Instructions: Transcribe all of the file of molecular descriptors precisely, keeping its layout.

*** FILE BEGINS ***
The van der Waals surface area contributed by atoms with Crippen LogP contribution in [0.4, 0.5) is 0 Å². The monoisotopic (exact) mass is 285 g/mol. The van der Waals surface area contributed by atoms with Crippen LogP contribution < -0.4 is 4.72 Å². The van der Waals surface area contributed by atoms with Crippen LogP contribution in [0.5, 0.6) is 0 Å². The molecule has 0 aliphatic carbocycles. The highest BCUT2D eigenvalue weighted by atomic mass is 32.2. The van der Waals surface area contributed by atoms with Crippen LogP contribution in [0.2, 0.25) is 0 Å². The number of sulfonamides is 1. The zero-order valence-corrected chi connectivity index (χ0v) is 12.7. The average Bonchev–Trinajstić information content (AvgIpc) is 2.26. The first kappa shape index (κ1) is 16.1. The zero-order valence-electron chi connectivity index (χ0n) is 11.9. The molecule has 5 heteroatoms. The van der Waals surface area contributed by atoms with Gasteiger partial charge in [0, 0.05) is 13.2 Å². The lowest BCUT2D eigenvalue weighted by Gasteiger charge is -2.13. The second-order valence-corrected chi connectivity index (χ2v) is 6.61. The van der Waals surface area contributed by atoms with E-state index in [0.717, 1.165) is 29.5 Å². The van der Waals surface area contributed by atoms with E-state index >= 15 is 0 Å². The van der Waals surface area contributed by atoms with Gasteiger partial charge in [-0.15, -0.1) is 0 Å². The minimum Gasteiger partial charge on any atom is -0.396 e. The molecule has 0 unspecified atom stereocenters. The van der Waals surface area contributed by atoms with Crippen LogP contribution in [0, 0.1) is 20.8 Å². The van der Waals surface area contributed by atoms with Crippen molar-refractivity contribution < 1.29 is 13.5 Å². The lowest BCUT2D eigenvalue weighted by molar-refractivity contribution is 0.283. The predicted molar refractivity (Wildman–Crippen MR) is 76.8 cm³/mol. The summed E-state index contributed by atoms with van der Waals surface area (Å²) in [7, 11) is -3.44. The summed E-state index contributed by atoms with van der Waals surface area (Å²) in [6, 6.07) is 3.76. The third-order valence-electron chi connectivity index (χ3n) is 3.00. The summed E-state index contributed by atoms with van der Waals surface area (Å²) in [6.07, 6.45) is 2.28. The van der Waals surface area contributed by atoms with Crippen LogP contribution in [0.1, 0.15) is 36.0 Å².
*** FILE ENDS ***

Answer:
The van der Waals surface area contributed by atoms with Crippen LogP contribution in [0.4, 0.5) is 0 Å². The monoisotopic (exact) mass is 285 g/mol. The van der Waals surface area contributed by atoms with Crippen LogP contribution < -0.4 is 4.72 Å². The van der Waals surface area contributed by atoms with Crippen LogP contribution in [0.5, 0.6) is 0 Å². The molecule has 0 aliphatic carbocycles. The highest BCUT2D eigenvalue weighted by atomic mass is 32.2. The van der Waals surface area contributed by atoms with Crippen LogP contribution in [0.2, 0.25) is 0 Å². The number of sulfonamides is 1. The zero-order valence-corrected chi connectivity index (χ0v) is 12.7. The average Bonchev–Trinajstić information content (AvgIpc) is 2.26. The first kappa shape index (κ1) is 16.1. The zero-order valence-electron chi connectivity index (χ0n) is 11.9. The molecule has 5 heteroatoms. The van der Waals surface area contributed by atoms with Gasteiger partial charge in [0, 0.05) is 13.2 Å². The lowest BCUT2D eigenvalue weighted by Gasteiger charge is -2.13. The second-order valence-corrected chi connectivity index (χ2v) is 6.61. The van der Waals surface area contributed by atoms with E-state index in [0.717, 1.165) is 29.5 Å². The van der Waals surface area contributed by atoms with E-state index >= 15 is 0 Å². The van der Waals surface area contributed by atoms with Gasteiger partial charge in [-0.15, -0.1) is 0 Å². The minimum Gasteiger partial charge on any atom is -0.396 e. The molecule has 0 unspecified atom stereocenters. The van der Waals surface area contributed by atoms with Crippen LogP contribution in [0, 0.1) is 20.8 Å². The van der Waals surface area contributed by atoms with Crippen molar-refractivity contribution < 1.29 is 13.5 Å². The lowest BCUT2D eigenvalue weighted by molar-refractivity contribution is 0.283. The predicted molar refractivity (Wildman–Crippen MR) is 76.8 cm³/mol. The summed E-state index contributed by atoms with van der Waals surface area (Å²) in [7, 11) is -3.44. The summed E-state index contributed by atoms with van der Waals surface area (Å²) in [6, 6.07) is 3.76. The third-order valence-electron chi connectivity index (χ3n) is 3.00. The summed E-state index contributed by atoms with van der Waals surface area (Å²) in [6.07, 6.45) is 2.28. The van der Waals surface area contributed by atoms with Crippen LogP contribution in [0.1, 0.15) is 36.0 Å².